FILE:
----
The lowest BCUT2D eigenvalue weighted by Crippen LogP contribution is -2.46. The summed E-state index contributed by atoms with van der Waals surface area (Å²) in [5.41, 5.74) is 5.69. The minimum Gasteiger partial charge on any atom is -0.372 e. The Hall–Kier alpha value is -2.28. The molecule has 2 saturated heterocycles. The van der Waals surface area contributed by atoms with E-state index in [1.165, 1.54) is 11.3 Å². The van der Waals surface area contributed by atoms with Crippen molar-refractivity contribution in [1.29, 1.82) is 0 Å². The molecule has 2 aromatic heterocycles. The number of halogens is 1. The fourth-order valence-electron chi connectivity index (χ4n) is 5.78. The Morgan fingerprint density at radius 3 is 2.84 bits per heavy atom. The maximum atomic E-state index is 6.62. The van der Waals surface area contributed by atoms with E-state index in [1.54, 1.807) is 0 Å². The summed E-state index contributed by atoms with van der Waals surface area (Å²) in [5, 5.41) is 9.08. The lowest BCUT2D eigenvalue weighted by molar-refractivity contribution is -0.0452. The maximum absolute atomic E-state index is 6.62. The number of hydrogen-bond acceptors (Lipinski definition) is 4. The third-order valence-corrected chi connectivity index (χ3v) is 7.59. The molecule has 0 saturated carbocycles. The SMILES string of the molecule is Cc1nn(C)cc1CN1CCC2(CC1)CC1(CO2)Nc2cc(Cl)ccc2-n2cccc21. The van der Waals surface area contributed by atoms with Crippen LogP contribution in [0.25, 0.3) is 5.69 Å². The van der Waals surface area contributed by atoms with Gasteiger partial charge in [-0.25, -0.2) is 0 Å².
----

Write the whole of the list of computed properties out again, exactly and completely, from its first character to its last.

The lowest BCUT2D eigenvalue weighted by Crippen LogP contribution is -2.46. The summed E-state index contributed by atoms with van der Waals surface area (Å²) in [5.41, 5.74) is 5.69. The minimum Gasteiger partial charge on any atom is -0.372 e. The Hall–Kier alpha value is -2.28. The molecule has 2 saturated heterocycles. The van der Waals surface area contributed by atoms with E-state index in [1.165, 1.54) is 11.3 Å². The van der Waals surface area contributed by atoms with Crippen molar-refractivity contribution in [1.29, 1.82) is 0 Å². The molecule has 2 aromatic heterocycles. The number of halogens is 1. The fourth-order valence-electron chi connectivity index (χ4n) is 5.78. The Morgan fingerprint density at radius 3 is 2.84 bits per heavy atom. The maximum atomic E-state index is 6.62. The van der Waals surface area contributed by atoms with E-state index in [1.54, 1.807) is 0 Å². The summed E-state index contributed by atoms with van der Waals surface area (Å²) in [5, 5.41) is 9.08. The lowest BCUT2D eigenvalue weighted by molar-refractivity contribution is -0.0452. The maximum absolute atomic E-state index is 6.62. The number of hydrogen-bond acceptors (Lipinski definition) is 4. The third-order valence-corrected chi connectivity index (χ3v) is 7.59. The molecule has 0 saturated carbocycles. The SMILES string of the molecule is Cc1nn(C)cc1CN1CCC2(CC1)CC1(CO2)Nc2cc(Cl)ccc2-n2cccc21. The van der Waals surface area contributed by atoms with Crippen LogP contribution in [0.25, 0.3) is 5.69 Å². The van der Waals surface area contributed by atoms with Gasteiger partial charge in [-0.25, -0.2) is 0 Å².